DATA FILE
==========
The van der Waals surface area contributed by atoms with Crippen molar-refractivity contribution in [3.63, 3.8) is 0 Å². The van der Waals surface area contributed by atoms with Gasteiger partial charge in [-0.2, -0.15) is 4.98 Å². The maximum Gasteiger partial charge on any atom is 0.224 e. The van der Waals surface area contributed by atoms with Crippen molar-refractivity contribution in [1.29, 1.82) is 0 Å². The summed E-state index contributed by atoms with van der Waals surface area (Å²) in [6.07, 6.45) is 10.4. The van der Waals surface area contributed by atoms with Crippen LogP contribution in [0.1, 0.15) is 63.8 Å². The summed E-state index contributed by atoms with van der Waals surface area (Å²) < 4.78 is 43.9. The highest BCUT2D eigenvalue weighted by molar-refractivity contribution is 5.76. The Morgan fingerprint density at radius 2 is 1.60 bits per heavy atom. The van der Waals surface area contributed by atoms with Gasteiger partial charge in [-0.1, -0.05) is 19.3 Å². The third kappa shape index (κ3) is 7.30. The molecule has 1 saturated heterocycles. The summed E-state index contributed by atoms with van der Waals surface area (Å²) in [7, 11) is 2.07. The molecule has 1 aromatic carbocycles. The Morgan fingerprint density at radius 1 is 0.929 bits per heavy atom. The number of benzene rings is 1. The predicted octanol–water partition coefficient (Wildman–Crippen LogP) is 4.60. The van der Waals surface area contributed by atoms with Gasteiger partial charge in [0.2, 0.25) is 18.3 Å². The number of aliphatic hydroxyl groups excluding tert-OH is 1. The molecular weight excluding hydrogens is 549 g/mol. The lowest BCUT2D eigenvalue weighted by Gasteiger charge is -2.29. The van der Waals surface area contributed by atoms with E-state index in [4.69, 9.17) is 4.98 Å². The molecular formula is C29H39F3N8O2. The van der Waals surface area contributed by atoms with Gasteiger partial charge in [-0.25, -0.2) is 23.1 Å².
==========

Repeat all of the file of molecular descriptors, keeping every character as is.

The van der Waals surface area contributed by atoms with Crippen molar-refractivity contribution in [3.63, 3.8) is 0 Å². The van der Waals surface area contributed by atoms with Gasteiger partial charge in [-0.2, -0.15) is 4.98 Å². The maximum Gasteiger partial charge on any atom is 0.224 e. The van der Waals surface area contributed by atoms with Crippen molar-refractivity contribution in [1.29, 1.82) is 0 Å². The summed E-state index contributed by atoms with van der Waals surface area (Å²) in [6.07, 6.45) is 10.4. The van der Waals surface area contributed by atoms with Crippen LogP contribution in [0.1, 0.15) is 63.8 Å². The summed E-state index contributed by atoms with van der Waals surface area (Å²) < 4.78 is 43.9. The highest BCUT2D eigenvalue weighted by molar-refractivity contribution is 5.76. The Morgan fingerprint density at radius 2 is 1.60 bits per heavy atom. The van der Waals surface area contributed by atoms with Gasteiger partial charge in [-0.1, -0.05) is 19.3 Å². The third kappa shape index (κ3) is 7.30. The molecule has 1 saturated heterocycles. The summed E-state index contributed by atoms with van der Waals surface area (Å²) in [7, 11) is 2.07. The molecule has 1 aromatic carbocycles. The Morgan fingerprint density at radius 1 is 0.929 bits per heavy atom. The number of benzene rings is 1. The predicted octanol–water partition coefficient (Wildman–Crippen LogP) is 4.60. The van der Waals surface area contributed by atoms with Gasteiger partial charge in [0.2, 0.25) is 18.3 Å². The number of aliphatic hydroxyl groups excluding tert-OH is 1. The molecular weight excluding hydrogens is 549 g/mol. The lowest BCUT2D eigenvalue weighted by Gasteiger charge is -2.29. The van der Waals surface area contributed by atoms with E-state index in [4.69, 9.17) is 4.98 Å². The molecular formula is C29H39F3N8O2. The van der Waals surface area contributed by atoms with Gasteiger partial charge in [-0.25, -0.2) is 23.1 Å².